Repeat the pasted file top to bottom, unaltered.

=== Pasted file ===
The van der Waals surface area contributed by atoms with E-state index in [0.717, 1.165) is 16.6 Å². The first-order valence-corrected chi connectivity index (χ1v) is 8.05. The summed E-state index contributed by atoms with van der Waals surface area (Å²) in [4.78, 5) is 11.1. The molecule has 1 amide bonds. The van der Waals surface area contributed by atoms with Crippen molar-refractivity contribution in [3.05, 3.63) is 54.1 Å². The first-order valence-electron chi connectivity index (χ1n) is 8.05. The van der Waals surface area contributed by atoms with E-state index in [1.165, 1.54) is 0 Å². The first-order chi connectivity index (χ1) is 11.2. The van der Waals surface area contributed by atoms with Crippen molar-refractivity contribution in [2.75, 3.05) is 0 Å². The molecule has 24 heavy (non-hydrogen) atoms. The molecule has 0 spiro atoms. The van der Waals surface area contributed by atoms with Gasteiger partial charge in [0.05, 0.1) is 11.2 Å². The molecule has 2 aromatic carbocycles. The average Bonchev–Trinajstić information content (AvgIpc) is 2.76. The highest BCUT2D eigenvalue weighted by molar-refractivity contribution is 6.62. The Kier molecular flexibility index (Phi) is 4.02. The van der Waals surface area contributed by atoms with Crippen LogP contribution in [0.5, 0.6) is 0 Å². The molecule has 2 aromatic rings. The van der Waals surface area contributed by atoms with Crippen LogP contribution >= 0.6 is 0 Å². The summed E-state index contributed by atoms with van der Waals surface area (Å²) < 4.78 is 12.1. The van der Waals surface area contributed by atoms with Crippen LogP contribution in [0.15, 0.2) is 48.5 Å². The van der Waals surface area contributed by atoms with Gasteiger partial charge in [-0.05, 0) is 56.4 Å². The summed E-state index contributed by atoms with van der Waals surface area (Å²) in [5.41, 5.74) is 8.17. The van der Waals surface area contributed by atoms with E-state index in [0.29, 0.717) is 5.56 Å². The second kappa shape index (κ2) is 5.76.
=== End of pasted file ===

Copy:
The van der Waals surface area contributed by atoms with E-state index in [0.717, 1.165) is 16.6 Å². The first-order valence-corrected chi connectivity index (χ1v) is 8.05. The summed E-state index contributed by atoms with van der Waals surface area (Å²) in [4.78, 5) is 11.1. The molecule has 1 amide bonds. The van der Waals surface area contributed by atoms with Crippen molar-refractivity contribution in [3.05, 3.63) is 54.1 Å². The first-order valence-electron chi connectivity index (χ1n) is 8.05. The van der Waals surface area contributed by atoms with E-state index in [1.165, 1.54) is 0 Å². The first-order chi connectivity index (χ1) is 11.2. The van der Waals surface area contributed by atoms with Crippen molar-refractivity contribution in [2.75, 3.05) is 0 Å². The molecule has 24 heavy (non-hydrogen) atoms. The molecule has 0 spiro atoms. The van der Waals surface area contributed by atoms with Gasteiger partial charge in [0.05, 0.1) is 11.2 Å². The molecule has 2 aromatic carbocycles. The average Bonchev–Trinajstić information content (AvgIpc) is 2.76. The highest BCUT2D eigenvalue weighted by molar-refractivity contribution is 6.62. The Kier molecular flexibility index (Phi) is 4.02. The van der Waals surface area contributed by atoms with Crippen LogP contribution in [0.5, 0.6) is 0 Å². The molecule has 2 aromatic rings. The van der Waals surface area contributed by atoms with Crippen LogP contribution >= 0.6 is 0 Å². The summed E-state index contributed by atoms with van der Waals surface area (Å²) < 4.78 is 12.1. The van der Waals surface area contributed by atoms with Crippen LogP contribution in [0.15, 0.2) is 48.5 Å². The van der Waals surface area contributed by atoms with Gasteiger partial charge in [-0.05, 0) is 56.4 Å². The summed E-state index contributed by atoms with van der Waals surface area (Å²) in [5.41, 5.74) is 8.17. The van der Waals surface area contributed by atoms with E-state index in [0.29, 0.717) is 5.56 Å². The second kappa shape index (κ2) is 5.76.